Much (virtual) ink has been spilled writing about the EPA’s lead-safe work practices rule – a lot of it objecting to the methods and timing. While no serious person would trade profits for the health of children, it is reasonable to question the way in which the EPA is implementing this, as well as the efficacy of the policy itself. Heated rhetoric by environmental and health advocates such as "A bad economy is not a good excuse to poison children,” does little more than polarize the debate and maligns small business owners who will be burdened by a mandate that may fail to achieve its purpose.
Following is a small fraction of the many comments by contractors and other stakeholders found on the Internet, on forums like RemodelCrazy and Contractor Talk, industry organizations’ web sites, and from comments on news stories:
Two-thirds of U.S. homes and apartments (78 million out of 120 million) were built before 1978. Half of the pre-1978 homes don’t contain lead but the rule, depending on implementation, might apply to all of them.
Many homes older than 1978 have gone through a number of remodels [already].
Making it unlawful to practice home renovation without federal certification will assuredly reduce the supply and raise the cost of renovations. One result of shifting the cost curve will be to encourage teardowns of otherwise sound housing stock. Some other properties that remain occupied will simply go without renovations and repairs, with unpredictable (but probably not good) consequences for health and safety.
Homeowners will almost certainly turn to unlicensed workers rather than pay higher costs for companies who follow the federal rules.
I am advocating that the law be changed to compel property owners to take more responsibility in ensuring that they comply with the law and hire only companies that are certified.
The new rules mandate an excessive use of plastic and force workers to wear booties on plastic sheeting. So in exchange for reducing lead dust, we can kill workers by forcing them to work while standing on “slip and slides.”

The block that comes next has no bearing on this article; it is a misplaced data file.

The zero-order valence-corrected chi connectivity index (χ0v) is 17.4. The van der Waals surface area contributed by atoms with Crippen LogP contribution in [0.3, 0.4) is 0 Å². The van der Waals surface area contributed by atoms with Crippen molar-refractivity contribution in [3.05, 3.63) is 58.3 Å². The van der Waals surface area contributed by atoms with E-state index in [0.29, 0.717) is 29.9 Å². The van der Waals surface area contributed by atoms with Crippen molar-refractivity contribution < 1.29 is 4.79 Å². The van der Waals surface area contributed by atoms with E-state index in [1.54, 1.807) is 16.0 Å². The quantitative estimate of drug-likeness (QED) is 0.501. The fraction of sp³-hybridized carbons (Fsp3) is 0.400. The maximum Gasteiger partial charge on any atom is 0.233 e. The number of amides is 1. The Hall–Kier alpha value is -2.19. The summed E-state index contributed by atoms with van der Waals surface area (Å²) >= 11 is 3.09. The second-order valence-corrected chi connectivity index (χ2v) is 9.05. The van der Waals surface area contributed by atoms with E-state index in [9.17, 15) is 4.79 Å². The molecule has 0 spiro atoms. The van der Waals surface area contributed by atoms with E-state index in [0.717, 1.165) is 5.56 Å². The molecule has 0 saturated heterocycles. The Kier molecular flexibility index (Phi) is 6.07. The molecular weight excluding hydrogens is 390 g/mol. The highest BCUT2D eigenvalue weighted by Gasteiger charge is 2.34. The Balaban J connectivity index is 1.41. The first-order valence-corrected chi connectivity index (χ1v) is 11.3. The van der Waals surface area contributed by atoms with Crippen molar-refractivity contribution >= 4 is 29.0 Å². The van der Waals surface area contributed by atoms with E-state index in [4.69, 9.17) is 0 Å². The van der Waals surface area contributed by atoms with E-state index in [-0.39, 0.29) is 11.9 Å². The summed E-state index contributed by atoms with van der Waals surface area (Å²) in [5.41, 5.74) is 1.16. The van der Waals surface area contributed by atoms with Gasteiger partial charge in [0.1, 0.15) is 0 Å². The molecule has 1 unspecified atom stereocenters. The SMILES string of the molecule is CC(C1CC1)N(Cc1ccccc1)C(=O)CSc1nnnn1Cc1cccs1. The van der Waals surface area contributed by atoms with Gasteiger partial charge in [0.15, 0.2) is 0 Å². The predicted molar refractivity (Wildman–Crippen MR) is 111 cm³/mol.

Anyone know where I can buy a truck load of Visqueen (poly sheeting) before the price goes up?
Think about neighbors who claim the paint dust does not obediently fall onto the horizontal ground plastic, but is airborne and (they claim) travels onto their property. Give it to a lawyer and we could have an expensive suit to defend. I fear the neighbors more than I fear the EPA.
Another issue is the cost of insurance. My agent said it would start at $3,000 a year, on top of my regular insurance.
[After doing a bathroom remodel as a test case] In training, the instructors said that anytime you leave the containment area you needed to perform a dry decontamination. I stopped doing this after repeated trips to my tool trailer and the dumpster. It got to a point where I was not sure if I was de-conned anymore.
The bagging or wrapping of any lead paint products is required and even without wearing the suit your times will increase due to the heat being confined in the room(s). Then you have the time for pulling nails or screws so they don't tear the bags.
The rule will add 10-15% of the project cost. On this particular project we are looking at 20-30K in additional fees to meet the requirements.
There aren’t enough training options. The EPA hasn’t made this a priority for public outreach, so the average consumer just thinks it’s an optional added cost, not a necessity.
The higher costs may drive homeowners to choose do-it-yourself alternative solutions, such as window air conditioners and space heaters, which would not make use of energy-efficient technologies.
What happens if a non-compliant contractor is busted in the middle of a job, can’t pay the fine, and leaves the homeowner with a torn-up house he can’t complete?
The April 22 deadline may derail the proposed Home Star program and prevent meaningful retrofit work from being performed because there won't be enough certified renovation contractors.
Some of the problems we face, like proper insurance coverage, misinterpretation of the rule, homeowners doing the demolition themselves, unlicensed contractors offering cost savings , property values being affected and a proliferation of lawsuits by unscrupulous homeowners and their attorneys will be on us like stink on a skunk.
A common sense approach followed by the majority would produce a safer remodeling market than an onerous rule strictly followed by a minority.
And on the upside…
Rick Provost has over 20 years experience helping to build the country’s largest franchise network specializing in design/build exterior home improvement. Formerly the President and CEO of Archadeck®, Rick is now a principal in SMI Safety, a safety consulting and staffing business that specializes in industrial construction. Rick also consults with emerging franchise companies to help them develop growth strategies and business systems. He can be reached at firstname.lastname@example.org.